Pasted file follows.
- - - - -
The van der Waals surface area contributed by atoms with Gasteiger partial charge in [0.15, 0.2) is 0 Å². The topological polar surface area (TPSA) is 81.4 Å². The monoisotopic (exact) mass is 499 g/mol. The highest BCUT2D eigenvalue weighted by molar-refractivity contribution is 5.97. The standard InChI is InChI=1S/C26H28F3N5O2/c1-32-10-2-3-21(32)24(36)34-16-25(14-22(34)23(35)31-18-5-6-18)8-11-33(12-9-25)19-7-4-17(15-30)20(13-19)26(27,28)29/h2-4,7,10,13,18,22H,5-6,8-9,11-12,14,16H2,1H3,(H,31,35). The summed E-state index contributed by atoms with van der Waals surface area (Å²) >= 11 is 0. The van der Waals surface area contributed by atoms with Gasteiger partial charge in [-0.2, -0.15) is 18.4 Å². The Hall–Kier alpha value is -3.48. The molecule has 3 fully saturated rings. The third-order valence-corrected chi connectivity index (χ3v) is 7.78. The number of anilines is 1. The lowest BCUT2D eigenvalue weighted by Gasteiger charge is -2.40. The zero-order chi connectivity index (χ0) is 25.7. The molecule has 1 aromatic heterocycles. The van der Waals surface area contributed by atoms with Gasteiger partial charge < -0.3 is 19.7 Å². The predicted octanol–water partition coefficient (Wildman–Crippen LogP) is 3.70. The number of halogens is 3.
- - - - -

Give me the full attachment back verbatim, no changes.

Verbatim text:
The van der Waals surface area contributed by atoms with Gasteiger partial charge in [0.15, 0.2) is 0 Å². The topological polar surface area (TPSA) is 81.4 Å². The monoisotopic (exact) mass is 499 g/mol. The highest BCUT2D eigenvalue weighted by molar-refractivity contribution is 5.97. The standard InChI is InChI=1S/C26H28F3N5O2/c1-32-10-2-3-21(32)24(36)34-16-25(14-22(34)23(35)31-18-5-6-18)8-11-33(12-9-25)19-7-4-17(15-30)20(13-19)26(27,28)29/h2-4,7,10,13,18,22H,5-6,8-9,11-12,14,16H2,1H3,(H,31,35). The summed E-state index contributed by atoms with van der Waals surface area (Å²) >= 11 is 0. The van der Waals surface area contributed by atoms with Gasteiger partial charge in [-0.2, -0.15) is 18.4 Å². The Hall–Kier alpha value is -3.48. The molecule has 3 fully saturated rings. The third-order valence-corrected chi connectivity index (χ3v) is 7.78. The number of anilines is 1. The lowest BCUT2D eigenvalue weighted by Gasteiger charge is -2.40. The zero-order chi connectivity index (χ0) is 25.7. The molecule has 1 aromatic heterocycles. The van der Waals surface area contributed by atoms with Gasteiger partial charge < -0.3 is 19.7 Å². The predicted octanol–water partition coefficient (Wildman–Crippen LogP) is 3.70. The number of halogens is 3.